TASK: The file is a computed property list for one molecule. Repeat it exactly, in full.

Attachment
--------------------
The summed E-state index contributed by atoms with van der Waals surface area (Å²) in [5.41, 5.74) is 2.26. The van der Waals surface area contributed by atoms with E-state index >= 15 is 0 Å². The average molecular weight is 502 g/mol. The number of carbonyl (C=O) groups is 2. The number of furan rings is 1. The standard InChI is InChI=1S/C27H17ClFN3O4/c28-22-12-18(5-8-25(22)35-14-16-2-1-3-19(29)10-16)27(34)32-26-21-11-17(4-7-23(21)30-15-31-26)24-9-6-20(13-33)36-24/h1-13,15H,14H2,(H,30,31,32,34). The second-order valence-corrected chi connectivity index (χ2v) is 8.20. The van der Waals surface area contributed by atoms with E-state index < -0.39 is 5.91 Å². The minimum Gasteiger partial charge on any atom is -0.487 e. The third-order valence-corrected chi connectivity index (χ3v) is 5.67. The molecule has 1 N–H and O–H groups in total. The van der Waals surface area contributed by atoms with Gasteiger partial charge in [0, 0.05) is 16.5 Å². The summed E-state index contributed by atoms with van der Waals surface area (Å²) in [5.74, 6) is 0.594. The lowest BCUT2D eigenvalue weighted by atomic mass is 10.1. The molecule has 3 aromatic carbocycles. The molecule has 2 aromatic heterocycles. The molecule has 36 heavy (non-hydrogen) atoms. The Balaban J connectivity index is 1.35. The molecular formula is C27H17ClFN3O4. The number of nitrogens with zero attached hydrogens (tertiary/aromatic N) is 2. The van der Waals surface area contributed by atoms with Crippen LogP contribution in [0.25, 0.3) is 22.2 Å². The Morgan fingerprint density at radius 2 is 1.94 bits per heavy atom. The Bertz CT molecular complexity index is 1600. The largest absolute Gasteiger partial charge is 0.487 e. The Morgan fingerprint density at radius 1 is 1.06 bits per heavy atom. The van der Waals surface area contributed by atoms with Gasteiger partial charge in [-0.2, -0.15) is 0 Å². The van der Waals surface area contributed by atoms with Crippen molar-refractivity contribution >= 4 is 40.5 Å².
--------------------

The summed E-state index contributed by atoms with van der Waals surface area (Å²) in [5.41, 5.74) is 2.26. The van der Waals surface area contributed by atoms with E-state index >= 15 is 0 Å². The average molecular weight is 502 g/mol. The number of carbonyl (C=O) groups is 2. The number of furan rings is 1. The standard InChI is InChI=1S/C27H17ClFN3O4/c28-22-12-18(5-8-25(22)35-14-16-2-1-3-19(29)10-16)27(34)32-26-21-11-17(4-7-23(21)30-15-31-26)24-9-6-20(13-33)36-24/h1-13,15H,14H2,(H,30,31,32,34). The second-order valence-corrected chi connectivity index (χ2v) is 8.20. The van der Waals surface area contributed by atoms with E-state index < -0.39 is 5.91 Å². The minimum Gasteiger partial charge on any atom is -0.487 e. The third-order valence-corrected chi connectivity index (χ3v) is 5.67. The molecule has 1 N–H and O–H groups in total. The van der Waals surface area contributed by atoms with Gasteiger partial charge in [0, 0.05) is 16.5 Å². The summed E-state index contributed by atoms with van der Waals surface area (Å²) in [5.74, 6) is 0.594. The lowest BCUT2D eigenvalue weighted by atomic mass is 10.1. The molecule has 3 aromatic carbocycles. The molecule has 2 aromatic heterocycles. The molecule has 36 heavy (non-hydrogen) atoms. The Balaban J connectivity index is 1.35. The molecular formula is C27H17ClFN3O4. The number of nitrogens with zero attached hydrogens (tertiary/aromatic N) is 2. The van der Waals surface area contributed by atoms with Crippen LogP contribution in [0.25, 0.3) is 22.2 Å². The Morgan fingerprint density at radius 2 is 1.94 bits per heavy atom. The Bertz CT molecular complexity index is 1600. The largest absolute Gasteiger partial charge is 0.487 e. The Morgan fingerprint density at radius 1 is 1.06 bits per heavy atom. The van der Waals surface area contributed by atoms with Gasteiger partial charge in [-0.2, -0.15) is 0 Å². The van der Waals surface area contributed by atoms with Crippen molar-refractivity contribution >= 4 is 40.5 Å².